Biden announces student loan payment pause extension: What borrowers can do now
The Biden administration is extending the federal student loan payment pause until August 31, the White House said Wednesday. Forbearance was previously set to expire May 1, which means about 41 million borrowers will have an additional four months to financially prepare for repayment.
"If loan payments were to resume on schedule in May, analysis of recent data from the Federal Reserve suggests that millions of student loan borrowers would face significant economic hardship, and delinquencies and defaults could threaten Americans’ financial stability," Biden said.
This is the fourth time the Department of Education has issued a student loan forbearance extension since President Joe Biden took office. During the forbearance period, payments and interest on most federally-held student debt will continue to be suspended.
Over the past several months, prominent Democrats have urged the president to extend the payment pause and cancel student debt via executive action. And White House Chief of Staff Ron Klain recently said that Biden would explore "executive action student debt forgiveness" before monthly payments resume.
Keep reading to learn more about the most recent forbearance extension, as well as how you can prepare for student loan payments to resume in September. One strategy to consider is to lower your monthly payments by refinancing to a private student loan at a lower interest rate. You can compare student loan refinance rates for free on Credible.
HOW YOUR STUDENT LOANS COULD BE IMPACTED BY THE FED RATE HIKE
How to prepare for the end of forbearance
With the payment pause extended through the end of August, borrowers now have more time to prepare their finances for federal student loan repayment. Here are a few steps you can take to get ready for the end of forbearance:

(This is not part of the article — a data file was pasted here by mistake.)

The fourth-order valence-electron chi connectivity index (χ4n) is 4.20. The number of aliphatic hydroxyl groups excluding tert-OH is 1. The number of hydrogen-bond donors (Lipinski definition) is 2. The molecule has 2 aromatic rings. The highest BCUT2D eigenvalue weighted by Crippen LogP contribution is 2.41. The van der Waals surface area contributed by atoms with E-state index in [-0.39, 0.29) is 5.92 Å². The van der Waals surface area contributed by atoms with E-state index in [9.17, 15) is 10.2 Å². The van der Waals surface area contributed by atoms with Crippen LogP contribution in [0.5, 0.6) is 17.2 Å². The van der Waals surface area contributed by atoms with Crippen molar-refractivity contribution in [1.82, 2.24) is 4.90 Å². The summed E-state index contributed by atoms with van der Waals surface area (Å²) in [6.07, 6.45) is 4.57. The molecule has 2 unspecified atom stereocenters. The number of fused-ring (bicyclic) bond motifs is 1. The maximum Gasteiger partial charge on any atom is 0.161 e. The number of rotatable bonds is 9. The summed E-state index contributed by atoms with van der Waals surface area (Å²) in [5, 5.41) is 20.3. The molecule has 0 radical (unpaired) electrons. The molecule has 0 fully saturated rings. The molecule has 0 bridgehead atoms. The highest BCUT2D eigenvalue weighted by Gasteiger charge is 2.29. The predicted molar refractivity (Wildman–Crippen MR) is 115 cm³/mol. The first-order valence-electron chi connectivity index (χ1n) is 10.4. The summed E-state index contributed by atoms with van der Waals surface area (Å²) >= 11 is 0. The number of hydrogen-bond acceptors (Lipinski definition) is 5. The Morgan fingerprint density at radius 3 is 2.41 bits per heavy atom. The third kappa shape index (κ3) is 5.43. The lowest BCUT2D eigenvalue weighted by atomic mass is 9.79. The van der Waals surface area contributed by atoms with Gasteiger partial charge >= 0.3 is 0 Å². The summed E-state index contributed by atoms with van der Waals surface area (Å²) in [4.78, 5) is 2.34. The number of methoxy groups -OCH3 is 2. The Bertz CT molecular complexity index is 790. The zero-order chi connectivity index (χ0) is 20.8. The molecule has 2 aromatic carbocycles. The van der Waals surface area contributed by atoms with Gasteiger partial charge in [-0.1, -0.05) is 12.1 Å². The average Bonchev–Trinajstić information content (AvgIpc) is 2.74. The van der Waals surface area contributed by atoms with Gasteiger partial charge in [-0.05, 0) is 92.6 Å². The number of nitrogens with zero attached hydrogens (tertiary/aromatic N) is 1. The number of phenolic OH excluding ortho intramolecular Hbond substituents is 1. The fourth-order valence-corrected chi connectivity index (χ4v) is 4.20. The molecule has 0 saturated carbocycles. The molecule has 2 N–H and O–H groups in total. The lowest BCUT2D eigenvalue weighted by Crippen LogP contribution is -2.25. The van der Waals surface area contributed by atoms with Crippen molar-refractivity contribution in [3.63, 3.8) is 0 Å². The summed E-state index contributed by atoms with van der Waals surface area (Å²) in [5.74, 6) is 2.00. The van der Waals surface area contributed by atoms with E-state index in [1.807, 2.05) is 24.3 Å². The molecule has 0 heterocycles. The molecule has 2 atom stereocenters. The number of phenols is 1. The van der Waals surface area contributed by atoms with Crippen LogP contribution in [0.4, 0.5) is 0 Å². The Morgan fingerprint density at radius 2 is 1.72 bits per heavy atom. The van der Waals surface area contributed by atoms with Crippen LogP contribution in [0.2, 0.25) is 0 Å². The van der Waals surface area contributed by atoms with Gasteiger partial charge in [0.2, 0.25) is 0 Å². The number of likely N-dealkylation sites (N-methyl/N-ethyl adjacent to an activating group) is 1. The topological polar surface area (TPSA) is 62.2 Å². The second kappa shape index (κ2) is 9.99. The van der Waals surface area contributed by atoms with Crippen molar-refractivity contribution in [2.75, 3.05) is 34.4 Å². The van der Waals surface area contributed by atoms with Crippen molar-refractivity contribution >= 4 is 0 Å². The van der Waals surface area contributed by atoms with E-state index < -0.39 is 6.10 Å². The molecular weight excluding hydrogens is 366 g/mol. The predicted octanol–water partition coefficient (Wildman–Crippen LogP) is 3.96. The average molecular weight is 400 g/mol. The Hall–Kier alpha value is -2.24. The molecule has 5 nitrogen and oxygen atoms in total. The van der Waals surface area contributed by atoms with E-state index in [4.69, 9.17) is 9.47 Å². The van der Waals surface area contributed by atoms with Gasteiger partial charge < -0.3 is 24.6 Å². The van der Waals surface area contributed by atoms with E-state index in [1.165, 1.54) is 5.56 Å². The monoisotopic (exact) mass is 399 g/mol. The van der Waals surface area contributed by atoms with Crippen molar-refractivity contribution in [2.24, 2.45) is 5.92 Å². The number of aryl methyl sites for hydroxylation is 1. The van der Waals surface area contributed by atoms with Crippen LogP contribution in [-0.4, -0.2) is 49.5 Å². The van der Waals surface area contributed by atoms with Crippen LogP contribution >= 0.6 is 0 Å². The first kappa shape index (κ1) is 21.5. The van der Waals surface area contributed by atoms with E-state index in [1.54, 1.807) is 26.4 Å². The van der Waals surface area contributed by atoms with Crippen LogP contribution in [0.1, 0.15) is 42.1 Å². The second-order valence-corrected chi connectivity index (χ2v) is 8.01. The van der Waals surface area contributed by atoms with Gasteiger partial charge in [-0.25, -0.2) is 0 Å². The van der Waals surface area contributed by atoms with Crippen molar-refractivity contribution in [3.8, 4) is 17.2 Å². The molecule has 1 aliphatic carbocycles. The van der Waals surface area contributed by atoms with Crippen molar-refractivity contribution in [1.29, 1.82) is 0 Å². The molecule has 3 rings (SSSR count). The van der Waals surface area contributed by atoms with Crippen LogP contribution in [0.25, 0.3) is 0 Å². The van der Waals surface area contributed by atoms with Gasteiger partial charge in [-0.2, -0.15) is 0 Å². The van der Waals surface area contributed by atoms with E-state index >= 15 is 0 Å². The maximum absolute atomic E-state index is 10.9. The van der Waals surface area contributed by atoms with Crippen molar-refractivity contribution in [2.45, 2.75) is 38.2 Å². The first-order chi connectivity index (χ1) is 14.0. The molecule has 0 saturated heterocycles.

- Get in touch with your student loan servicer. Millions of borrowers have had their loan balances transferred to a new servicer during the forbearance period. Reach out to your loan servicer for more information about your payment due date, monthly payment amount, remaining loan balance and current interest rate.
- Re-enroll in automatic payments. Borrowers who have been moved to a new servicer will need to re-enroll in autopay before forbearance expires to avoid missing their first payment. Federal Student Aid (FSA) offers information on how to sign up for automatic payments through your loan servicer.
- Sign up for an income-driven repayment plan (IDR). Federal student loan borrowers may be able to limit their monthly payment to between 10% and 20% of their disposable income through an IDR plan. After a period of 20 or 25 years of making payments, the remainder of your student loan debt will be discharged.
- Apply for additional federal deferment. The Education Department offers several federal student loan deferment programs that allow borrowers to suspend their loan payments for up to 36 months, depending on eligibility requirements. However, interest may accrue during deferment, which can add to the total cost of borrowing.
- Consider student loan refinancing. Refinancing to a private loan at a lower interest rate may help you reduce your monthly payments, get out of debt faster and save money over the life of the loan. A Credible analysis found that well-qualified borrowers who refinanced to a longer-term student loan were able to save more than $250 per month, on average.
THESE 2.4M BORROWERS MAY NOT GET STUDENT LOAN FORGIVENESS
It’s important to note that refinancing your federal student debt into a private student loan would make you ineligible for certain protections like IDR plans, economic hardship deferment, administrative forbearance and federal student loan forgiveness programs like Public Service Loan Forgiveness (PSLF).
You can browse current student loan refinance rates from private lenders in the table below. Then, you can use Credible’s student loan refinancing calculator to determine if this debt repayment strategy is right for your financial situation.
THIS IS THE AVERAGE STUDENT LOAN DEBT IN EVERY STATE
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